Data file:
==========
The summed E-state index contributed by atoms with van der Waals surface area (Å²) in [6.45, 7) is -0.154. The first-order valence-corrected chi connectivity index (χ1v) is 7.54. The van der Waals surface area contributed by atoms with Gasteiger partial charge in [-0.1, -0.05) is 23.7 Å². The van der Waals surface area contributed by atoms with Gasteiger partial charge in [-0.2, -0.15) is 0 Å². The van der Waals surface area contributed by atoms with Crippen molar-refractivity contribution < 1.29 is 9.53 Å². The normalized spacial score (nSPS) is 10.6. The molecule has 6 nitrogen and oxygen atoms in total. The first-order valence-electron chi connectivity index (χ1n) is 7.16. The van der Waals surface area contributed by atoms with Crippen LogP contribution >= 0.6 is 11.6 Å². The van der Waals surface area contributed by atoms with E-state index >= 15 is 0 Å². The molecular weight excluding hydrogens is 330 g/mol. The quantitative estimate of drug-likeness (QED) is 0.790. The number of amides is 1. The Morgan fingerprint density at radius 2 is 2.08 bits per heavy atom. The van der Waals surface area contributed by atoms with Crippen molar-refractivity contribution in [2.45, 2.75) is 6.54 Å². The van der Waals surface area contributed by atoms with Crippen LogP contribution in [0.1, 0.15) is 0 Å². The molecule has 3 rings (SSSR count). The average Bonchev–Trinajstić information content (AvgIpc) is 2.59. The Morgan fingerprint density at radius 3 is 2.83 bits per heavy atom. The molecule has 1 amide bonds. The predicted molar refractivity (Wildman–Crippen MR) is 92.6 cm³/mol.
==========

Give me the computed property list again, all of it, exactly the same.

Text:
The summed E-state index contributed by atoms with van der Waals surface area (Å²) in [6.45, 7) is -0.154. The first-order valence-corrected chi connectivity index (χ1v) is 7.54. The van der Waals surface area contributed by atoms with Gasteiger partial charge in [-0.1, -0.05) is 23.7 Å². The van der Waals surface area contributed by atoms with Gasteiger partial charge in [-0.2, -0.15) is 0 Å². The van der Waals surface area contributed by atoms with Crippen molar-refractivity contribution < 1.29 is 9.53 Å². The normalized spacial score (nSPS) is 10.6. The molecule has 6 nitrogen and oxygen atoms in total. The first-order valence-electron chi connectivity index (χ1n) is 7.16. The van der Waals surface area contributed by atoms with Crippen LogP contribution >= 0.6 is 11.6 Å². The van der Waals surface area contributed by atoms with E-state index >= 15 is 0 Å². The molecular weight excluding hydrogens is 330 g/mol. The quantitative estimate of drug-likeness (QED) is 0.790. The number of amides is 1. The Morgan fingerprint density at radius 2 is 2.08 bits per heavy atom. The van der Waals surface area contributed by atoms with Crippen molar-refractivity contribution in [2.45, 2.75) is 6.54 Å². The van der Waals surface area contributed by atoms with Crippen LogP contribution in [0.1, 0.15) is 0 Å². The molecule has 3 rings (SSSR count). The average Bonchev–Trinajstić information content (AvgIpc) is 2.59. The Morgan fingerprint density at radius 3 is 2.83 bits per heavy atom. The molecule has 1 amide bonds. The predicted molar refractivity (Wildman–Crippen MR) is 92.6 cm³/mol.